Special Report: Esau, Hamas, and the Last Days
Vol: 59 Issue: 26 Saturday, August 26, 2006
The Book of Obadiah is the shortest book in the Old Testament at only 21 verses. But Obadiah’s theme could have been lifted directly from the pages of the Jerusalem Post.
It is all about the abuse of God’s people, God’s land, and God’s Holy Hill, the Temple Mount in Jerusalem.
The villain, the guilty party, will end up devastated. Obadiah identifies the guilty party as Israel’s twin brother Esau (Edom), and his physical and spiritual descendants.
Obadiah accuses Edom of “violence against your brother Jacob.” (v 10) This is not an isolated incident of violence, but systematic, repetitive, unrelenting violence.
The Book of Obadiah reads as a formal indictment against Edom and their allies. One of the first things to examine in prophecy is the time frame in which it applies. Some prophecies were given for the near-term, others are for the long term. In Obadiah’s case, it is both.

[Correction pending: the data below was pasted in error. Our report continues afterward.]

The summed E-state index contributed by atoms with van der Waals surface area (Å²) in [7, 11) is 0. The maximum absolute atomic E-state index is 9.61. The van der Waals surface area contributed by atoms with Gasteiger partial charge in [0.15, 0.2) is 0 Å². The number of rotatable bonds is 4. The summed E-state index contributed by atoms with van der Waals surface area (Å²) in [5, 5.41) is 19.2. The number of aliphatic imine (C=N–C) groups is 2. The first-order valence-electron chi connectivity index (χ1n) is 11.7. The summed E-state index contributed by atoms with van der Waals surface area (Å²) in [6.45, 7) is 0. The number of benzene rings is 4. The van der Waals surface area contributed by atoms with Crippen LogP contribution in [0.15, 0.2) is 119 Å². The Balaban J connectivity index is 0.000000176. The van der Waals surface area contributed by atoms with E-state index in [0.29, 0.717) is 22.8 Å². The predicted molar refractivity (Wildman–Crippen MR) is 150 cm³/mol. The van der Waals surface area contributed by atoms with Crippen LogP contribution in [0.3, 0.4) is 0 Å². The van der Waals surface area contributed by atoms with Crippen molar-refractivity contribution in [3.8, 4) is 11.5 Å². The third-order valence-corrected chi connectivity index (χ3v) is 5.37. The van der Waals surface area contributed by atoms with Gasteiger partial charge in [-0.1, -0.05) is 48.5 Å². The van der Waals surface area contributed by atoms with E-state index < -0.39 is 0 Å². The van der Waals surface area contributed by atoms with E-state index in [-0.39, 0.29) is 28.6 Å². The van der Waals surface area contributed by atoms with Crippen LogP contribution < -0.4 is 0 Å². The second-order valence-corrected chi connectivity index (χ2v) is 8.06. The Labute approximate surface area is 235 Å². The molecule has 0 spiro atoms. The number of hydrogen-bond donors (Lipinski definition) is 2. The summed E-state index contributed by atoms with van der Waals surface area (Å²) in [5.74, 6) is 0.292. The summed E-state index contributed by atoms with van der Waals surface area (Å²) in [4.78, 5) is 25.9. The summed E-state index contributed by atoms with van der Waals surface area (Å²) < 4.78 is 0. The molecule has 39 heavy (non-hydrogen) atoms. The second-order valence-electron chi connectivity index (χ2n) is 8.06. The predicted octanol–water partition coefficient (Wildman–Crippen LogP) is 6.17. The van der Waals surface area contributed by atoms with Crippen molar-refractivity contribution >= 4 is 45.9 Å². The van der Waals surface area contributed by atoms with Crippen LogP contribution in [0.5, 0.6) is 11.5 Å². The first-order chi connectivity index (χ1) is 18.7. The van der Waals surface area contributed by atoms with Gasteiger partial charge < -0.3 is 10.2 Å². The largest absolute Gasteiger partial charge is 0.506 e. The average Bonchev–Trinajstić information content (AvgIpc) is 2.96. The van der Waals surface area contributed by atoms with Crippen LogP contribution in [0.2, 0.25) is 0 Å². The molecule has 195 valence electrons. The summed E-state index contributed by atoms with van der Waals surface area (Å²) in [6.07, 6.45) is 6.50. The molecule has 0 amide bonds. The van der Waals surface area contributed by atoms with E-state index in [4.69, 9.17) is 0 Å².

Or, put another way, Obadiah looks at Edom from beginning to end in a glance. The abuses accumulate throughout history, and end with the establishment of God’s rule on earth. It is a broad chronological perspective ranging from the Destruction of the First Temple to the end of days.
Visions that prophets were given are not always restricted to a thin slice of time. Some encompass a very long period of time, as is the case in the Messianic prophecies.
Some were fulfilled at Jesus’ First Advent, others will be fulfilled in His Second. Some verses contain prophecies that address both Advents in the same verse.
Who is Edom today? I believe the Bible answers that question. The ancient Edomites were the descendants of Edom, or Esau. The area known as Edom eventually became known as Idumea.
King Herod was an Idumean, or Edomite, puppet king who was installed by the Romans. Edom — or Idumea, bordered what is today the West Bank.
Genesis 25 tells the story of Esau trading his birthright, as Isaac’s eldest son, to Jacob, his younger twin brother.
In Genesis 25:30 God renamed Esau to Edom: “And Esau said to Jacob, Feed me, I pray thee, with that same red pottage; for I am faint: therefore was his name called Edom.”
Ezekiel picks up where Obadiah leaves off, identifying the modern Edomites in Ezekiel 36:5.